Indiana 8th District Sets Up Hard-Fought Race – As Usual An Incumbent and a Challenger to Duke It Out in Bloody Eighth
by Jay Zimmer
When David Crooks girds up for his Congressional race, he’s heading into an arena that runs with the political blood of many before him – many of them dismembered incumbents.
Indiana’s Eighth Congressional District has a reputation, one known far and wide in American political annals. It’s the race most often looked at by Hoosier pundits and national politicos especially when control of the House of Representatives hangs in the balance.
Formed in 1843, twenty-seven years after Indiana became a state, the Eighth District is based in Evansville. It was widened after the Hoosier State lost a seat in the 2000 census\, which saw Bloomington broken away and folded into the state’s Ninth District. The Eighth stretches along Indiana’s western border from Warren County, north of Terre Haute and Greencastle, to the southwest tip of the state.
In the years since its founding, the district has found the sobriquet, “Bloody 8th.” The reputation comes from the many hard-fought and frequently nasty campaigns waged for the Congressional seat prize. Political ads in the district are often negative and sufficiently vociferous to garner national attention.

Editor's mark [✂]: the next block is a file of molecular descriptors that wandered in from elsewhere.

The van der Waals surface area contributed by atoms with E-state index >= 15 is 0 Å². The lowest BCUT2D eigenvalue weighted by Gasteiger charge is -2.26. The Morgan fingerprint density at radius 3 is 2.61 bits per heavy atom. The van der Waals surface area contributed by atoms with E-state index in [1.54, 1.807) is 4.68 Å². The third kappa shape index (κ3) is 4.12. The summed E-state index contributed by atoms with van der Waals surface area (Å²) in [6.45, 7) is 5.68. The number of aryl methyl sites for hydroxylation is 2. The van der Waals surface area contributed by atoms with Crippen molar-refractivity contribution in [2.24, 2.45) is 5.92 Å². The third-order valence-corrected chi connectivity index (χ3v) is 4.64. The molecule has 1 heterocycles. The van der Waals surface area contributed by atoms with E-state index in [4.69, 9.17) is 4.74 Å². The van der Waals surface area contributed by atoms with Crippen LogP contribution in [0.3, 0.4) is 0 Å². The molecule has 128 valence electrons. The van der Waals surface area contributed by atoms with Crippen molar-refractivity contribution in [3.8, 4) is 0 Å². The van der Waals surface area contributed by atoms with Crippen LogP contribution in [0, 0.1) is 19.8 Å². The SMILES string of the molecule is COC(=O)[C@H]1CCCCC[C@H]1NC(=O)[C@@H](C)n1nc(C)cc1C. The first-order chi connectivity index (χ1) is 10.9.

And while most other districts in the Hoosier state are content to grant incumbents long tenure in Washington, the 8th is famous for turning out incumbents quickly. Six incumbents were disposed of by Eighth District voters between 1966 and 1982, and the election of 1984 was so close it had to be decided in the Congress. John Hostettler, who defeated long-term congressman Frank McCloskey in 1994’s “Republican Revolution” was himself turned out in 2006 when former Vanderburgh County Sheriff Brad Ellsworth garnered 61% of the vote.
Larry Buschon took over when Ellsworth waged an unsuccessful race for the Senate seat being vacated by Evan Bayh. Buschon defends his seat against David Crooks this fall.